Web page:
RBI keeps repo rate unchanged, lowers statutory liquidity ratio
RBI maintains a softer tone, experts call it a balanced policy
Maintaining status quo, Reserve Bank of India (RBI) in its second bi-monthly review of this financial year held on Wednesday kept the repo rate unchanged at 6.25%. The apex bank in its monetary policy review has thus held onto the rates for the fourth time in a row.
Another key decision included lowering of statutory liquidity ratio (SLR) by 20 basis points to 20% effective from 24 June 2017.
Commenting on the existing inflation rates and drawing a parallel for the future, the central bank predicted inflation to rise to 3.5%-4.5% in the second half of the ongoing financial year, and for it to remain in the range of 2%-3.5% in the first half.
The repo rate is the rate at which banks borrow from the central bank while statutory liquidity ratio is the amount a liquid assets that a commercial bank has to maintain vis-à-vis demand and time liabilities.
Taking cognizance of the policy review, this is what the experts in debt markets had to comment:
“The statements from RBI is dovish. RBI has guided the CPI inflation to 3.5 -4.5 % for march 2017. Viral Acharya, the deputy governor has stated the data of CPI and GDP has surprised on the downside which could allow the RBI to follow an accommodative stance if the data persists. The market may expect RBI to cut rates in the coming policy,” said Murthy Nagarajan, Head Fixed Income, Tata Asset Management.
“We maintain that the RBI will likely remain on a pause as it continues to watch out for the evolving inflationary conditions. We believe that a case for a rate cut will be strengthened with downside surprise to the RBI’s 2HFY18 inflation expectations. The RBI acknowledged that the inflation trajectory is much softer than the earlier estimates. While it maintains a cautious note, it clearly expects inflation to glide down towards the 4% mark by March 2018 based on current dynamics. We believe that the tone of the communique was much less hawkish than the April policy but do not expect any immediate cut in the repo rate,” Suvodeep Rakshit, Senior Economist at Kotak Institutional Equities.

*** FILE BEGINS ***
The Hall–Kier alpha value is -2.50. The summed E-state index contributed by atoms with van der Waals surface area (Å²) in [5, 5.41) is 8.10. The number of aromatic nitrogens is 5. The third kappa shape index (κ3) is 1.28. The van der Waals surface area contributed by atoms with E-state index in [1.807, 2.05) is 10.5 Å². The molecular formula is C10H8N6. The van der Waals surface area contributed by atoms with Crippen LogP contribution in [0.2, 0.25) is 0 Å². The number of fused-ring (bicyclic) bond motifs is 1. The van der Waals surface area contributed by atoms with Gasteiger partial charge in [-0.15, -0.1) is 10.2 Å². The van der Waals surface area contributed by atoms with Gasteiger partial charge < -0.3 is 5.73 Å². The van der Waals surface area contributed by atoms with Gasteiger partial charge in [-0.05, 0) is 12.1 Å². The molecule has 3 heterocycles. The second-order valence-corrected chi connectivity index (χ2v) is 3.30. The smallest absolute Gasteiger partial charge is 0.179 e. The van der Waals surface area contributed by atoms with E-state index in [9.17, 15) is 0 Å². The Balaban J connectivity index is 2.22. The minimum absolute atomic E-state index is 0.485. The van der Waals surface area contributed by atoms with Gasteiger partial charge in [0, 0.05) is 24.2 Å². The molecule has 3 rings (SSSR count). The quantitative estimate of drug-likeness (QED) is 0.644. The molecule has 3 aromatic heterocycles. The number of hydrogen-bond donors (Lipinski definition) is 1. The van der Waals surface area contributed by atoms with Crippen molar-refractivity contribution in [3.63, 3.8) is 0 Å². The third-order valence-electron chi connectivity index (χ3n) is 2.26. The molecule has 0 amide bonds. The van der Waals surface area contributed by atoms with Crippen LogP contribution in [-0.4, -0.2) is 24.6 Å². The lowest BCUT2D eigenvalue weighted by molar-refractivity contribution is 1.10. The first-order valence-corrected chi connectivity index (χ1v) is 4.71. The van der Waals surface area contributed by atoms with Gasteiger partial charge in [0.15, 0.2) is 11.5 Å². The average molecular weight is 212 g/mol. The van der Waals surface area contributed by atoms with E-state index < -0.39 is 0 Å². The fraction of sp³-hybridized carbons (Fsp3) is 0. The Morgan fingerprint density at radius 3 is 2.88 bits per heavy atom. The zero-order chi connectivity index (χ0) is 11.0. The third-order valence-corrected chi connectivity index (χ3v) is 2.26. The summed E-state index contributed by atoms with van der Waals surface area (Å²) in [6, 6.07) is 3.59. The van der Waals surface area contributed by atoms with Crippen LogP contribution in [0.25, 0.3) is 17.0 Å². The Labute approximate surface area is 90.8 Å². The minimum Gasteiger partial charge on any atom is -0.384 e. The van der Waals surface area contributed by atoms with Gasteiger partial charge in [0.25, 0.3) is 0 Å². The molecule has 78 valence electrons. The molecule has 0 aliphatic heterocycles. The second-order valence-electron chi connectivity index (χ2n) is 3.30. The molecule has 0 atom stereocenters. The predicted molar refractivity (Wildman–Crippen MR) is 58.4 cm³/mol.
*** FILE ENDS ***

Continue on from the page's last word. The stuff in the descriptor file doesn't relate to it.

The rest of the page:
“That the RBI would leave the Repo rate unchanged at 6.25% was expected, but what we were looking for was its assessment of future inflation and for a divergence in the views of the Monetary Policy Committee (MPC) members. We seem to have got both, the RBI has lowered its inflation projection for FY 18 taking into account recent inflation data. As also for the first time the MPC voted 5-1 to hold rates, which means that one member possibly voted for a rate cut. This does open up the scope for a rate cut in the August policy, if monsoon progresses as expected and if global conditions continue to remain favorable,” said Arvind Chari, fund management, Quantum MF.
“In an expected move, MPC has maintained status quo on repo rate and continue to retain neutral stance. The policy statement is dovish with hints on accommodation in future. One of the MPC members has dissented the policy move.
RBI has adapted to stay put amid current disinflationary developments in the economy. The recent sharp drop in food inflation has blurred the medium term projections on prices. RBI has reduced its inflation forecast by more than 100bps for FY18 and sees year end inflation to be in the range of 3.5-4.5% from the earlier projections of 4.5-5.00%.
MPC has cut estimates on growth for FY 18 at 7.3% from 7.40%. RBI believes restoring banking system health and moderation in small savings rate precedes any accommodations from policy rate sides.
We believe RBI can ease rates by 25bps with a room for one more cut if the current disinflationary forces persists. The positive outlook on monsoon, stable exchange rate & moderate international oil prices should pave the way for such an outcome.
Bond markets will take the dovish guidance positively and yields should drift lower, we see 10y bond yields to trade within 6.40-6.70% band in the near term. High real rates will keep bond markets attractive for a while,” Kunal Shah, CFA, Fund Manager - Debt, Kotak Mahindra Old Mutual Life Insurance Limited.
“It has been a balanced policy wherein the RBI has addressed the fluctuations in inflation and has indicated that if such trends continue there is a probability of a spike in inflation in the second half of the fical. Also, the reduction in CLR has to correspond with a cut in HTM only to bring both under the same umbrella,” said Sudhir Agarwal, fund manager and executive vice president, UTI mutual funds.